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In 2016 I was visiting a friend in another country and he asked me to bring him a waffle maker (~$35). He paid me back for the waffle maker in Bitcoin. I sold that Bitcoin in 2020 for ~$740. I believe that I need to declare that on my 2020 US Taxes. I'm looking for advice on how to do this.

Investopedia seems to indicate that if I bought or sold goods to my friend, this money would count as income. I'm not sure that's how I'd characterize the transaction, but I'm willing to go with it. I'm also not sure if that means I need to declare the $35 on my 2016 taxes, or if I should be declaring the $740 on my 2020 taxes, or maybe just $705 on my 2020 taxes? Also, if we think of me as some kind of waffle-maker middle-man, then by bringing the waffle maker across international boarders with the express purpose of selling it (ie getting paid back for it), did I commit fraud?

Maybe since it wasn't really a goods-and-services transaction it needs to be thought of as an investment? I could have sold it right away, but since I didn't... does that make it an investment instead?

I would appreciate advice on how to report this on my US taxes.

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    "sold that Bitcoin in 2020 for ~$740." A whole Btc, or a small fraction of a Btc?
    – RonJohn
    Jun 14 at 13:40
  • I do not know the answer but is there a minimum threshold for what has to be reported?
    – Freiheit
    Jun 14 at 13:50
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    Unless you're in the waffle maker business, your original transaction was not a sale. You bought it for him, then he reimbursed you.
    – Barmar
    Jun 15 at 2:16
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    @Michael I'd go further than Barmar and suggest even if you are in the business it was a favour for a friend, not a commercial transaction. Jun 16 at 0:18
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    One suggestion. As you are filing away your tax papers, take everything related to this (maybe even a printout of this discussion, hopefully with the date on it) and put it in an envelope. On the outside of the envelope, describe what's inside and why. Then, if you get audited, pull it out in front of the auditor and say "I thought this might come up - here you go". However, the IRS is pretty happy when you report income that they don't know about; it's unlikely you'll be audited for this (not like the time that I included a "Miscellaneous Deduction: $69,000" on one line on my taxes).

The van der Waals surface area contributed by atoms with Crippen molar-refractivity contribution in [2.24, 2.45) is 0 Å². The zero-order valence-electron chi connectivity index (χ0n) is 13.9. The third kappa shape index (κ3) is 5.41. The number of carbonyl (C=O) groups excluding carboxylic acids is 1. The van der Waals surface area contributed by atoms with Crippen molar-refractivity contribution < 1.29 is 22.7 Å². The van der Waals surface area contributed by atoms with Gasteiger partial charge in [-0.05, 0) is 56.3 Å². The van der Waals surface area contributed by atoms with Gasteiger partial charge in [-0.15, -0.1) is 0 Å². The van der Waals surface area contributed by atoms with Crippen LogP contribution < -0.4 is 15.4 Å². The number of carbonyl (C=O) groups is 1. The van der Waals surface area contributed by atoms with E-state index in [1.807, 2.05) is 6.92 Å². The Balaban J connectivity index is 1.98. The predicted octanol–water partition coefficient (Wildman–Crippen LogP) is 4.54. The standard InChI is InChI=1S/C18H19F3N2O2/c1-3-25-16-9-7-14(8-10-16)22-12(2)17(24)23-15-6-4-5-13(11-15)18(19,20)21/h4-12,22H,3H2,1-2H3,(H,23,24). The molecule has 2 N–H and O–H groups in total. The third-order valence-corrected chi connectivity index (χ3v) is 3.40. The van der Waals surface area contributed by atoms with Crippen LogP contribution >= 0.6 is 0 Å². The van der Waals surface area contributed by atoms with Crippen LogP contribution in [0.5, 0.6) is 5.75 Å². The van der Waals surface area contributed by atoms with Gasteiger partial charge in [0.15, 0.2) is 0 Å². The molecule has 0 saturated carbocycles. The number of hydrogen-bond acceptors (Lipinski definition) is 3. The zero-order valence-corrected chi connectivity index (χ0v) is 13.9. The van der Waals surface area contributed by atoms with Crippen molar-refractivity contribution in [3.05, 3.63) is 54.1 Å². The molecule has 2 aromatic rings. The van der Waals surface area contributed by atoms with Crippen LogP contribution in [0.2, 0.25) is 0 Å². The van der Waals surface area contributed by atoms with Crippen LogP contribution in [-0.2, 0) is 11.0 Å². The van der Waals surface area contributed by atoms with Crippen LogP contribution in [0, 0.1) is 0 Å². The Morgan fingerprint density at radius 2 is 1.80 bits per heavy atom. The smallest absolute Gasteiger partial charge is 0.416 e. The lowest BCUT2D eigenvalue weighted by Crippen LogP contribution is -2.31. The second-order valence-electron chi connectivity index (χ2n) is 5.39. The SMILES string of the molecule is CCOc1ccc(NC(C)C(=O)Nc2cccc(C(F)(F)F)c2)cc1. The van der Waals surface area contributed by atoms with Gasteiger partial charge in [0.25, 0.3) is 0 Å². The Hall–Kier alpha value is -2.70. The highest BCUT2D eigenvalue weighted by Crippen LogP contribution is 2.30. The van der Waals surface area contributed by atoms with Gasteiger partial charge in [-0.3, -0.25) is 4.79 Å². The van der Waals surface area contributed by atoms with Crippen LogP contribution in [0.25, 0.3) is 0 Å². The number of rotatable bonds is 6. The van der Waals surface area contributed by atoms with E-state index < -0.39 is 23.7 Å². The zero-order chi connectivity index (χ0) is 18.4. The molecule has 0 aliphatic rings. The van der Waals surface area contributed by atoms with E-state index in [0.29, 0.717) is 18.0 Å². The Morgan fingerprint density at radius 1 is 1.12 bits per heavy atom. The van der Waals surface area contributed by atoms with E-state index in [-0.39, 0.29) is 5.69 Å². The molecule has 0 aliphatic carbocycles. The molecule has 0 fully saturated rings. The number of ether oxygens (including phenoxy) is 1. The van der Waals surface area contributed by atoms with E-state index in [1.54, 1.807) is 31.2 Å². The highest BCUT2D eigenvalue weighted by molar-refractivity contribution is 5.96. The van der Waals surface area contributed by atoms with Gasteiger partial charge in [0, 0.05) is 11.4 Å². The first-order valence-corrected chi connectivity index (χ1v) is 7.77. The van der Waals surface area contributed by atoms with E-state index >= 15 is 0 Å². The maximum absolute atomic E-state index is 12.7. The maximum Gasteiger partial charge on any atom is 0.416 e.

– Flydog57
    Jun 16 at 0:27
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It's dead simple.

You made a $705 capital gain in 2020.

You just enter "705" in the "long term capital gains" column in 2020 return.

The waffle/etc. is unrelated to anything, is irrelevant, and has no connection to your tax return in any year. The "Investopedia" article is nonsensical/irrelevant.

Fortunately it's that easy!

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    Not if you want to collect the lower capital gains tax rate to which you are entitled. Jun 14 at 21:31
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    thanks H. I wanted to simplify, since, the spirit of the question seemed to be confusion about whether the "Waffle Incident" had to be reported in some way.
    – Fattie
    Jun 14 at 21:39
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    Yeah, you got the crux of it, it's just that it's a fair bit more than a "line" if you want the lower tax rate You'll need a Schedule D and whatever the attachment for that is (though only one line on that mercifully) and also a worksheet to figure the adjusted tax. Jun 14 at 22:03
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    Technically, isn't the $35 reportable in 2016 as barter income (because the IRS says that BTC is property)? I highly doubt the IRS will care about $35, of course.
    – Kevin
    Jun 15 at 16:42
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    @Kevin, in my opinion NO, it was SIMPLY A LOAN. X used 35 dollars and X got back the 35. nobody bartered anything. thats MHO !
    – Fattie
    Jun 15 at 17:23
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Lay opinion: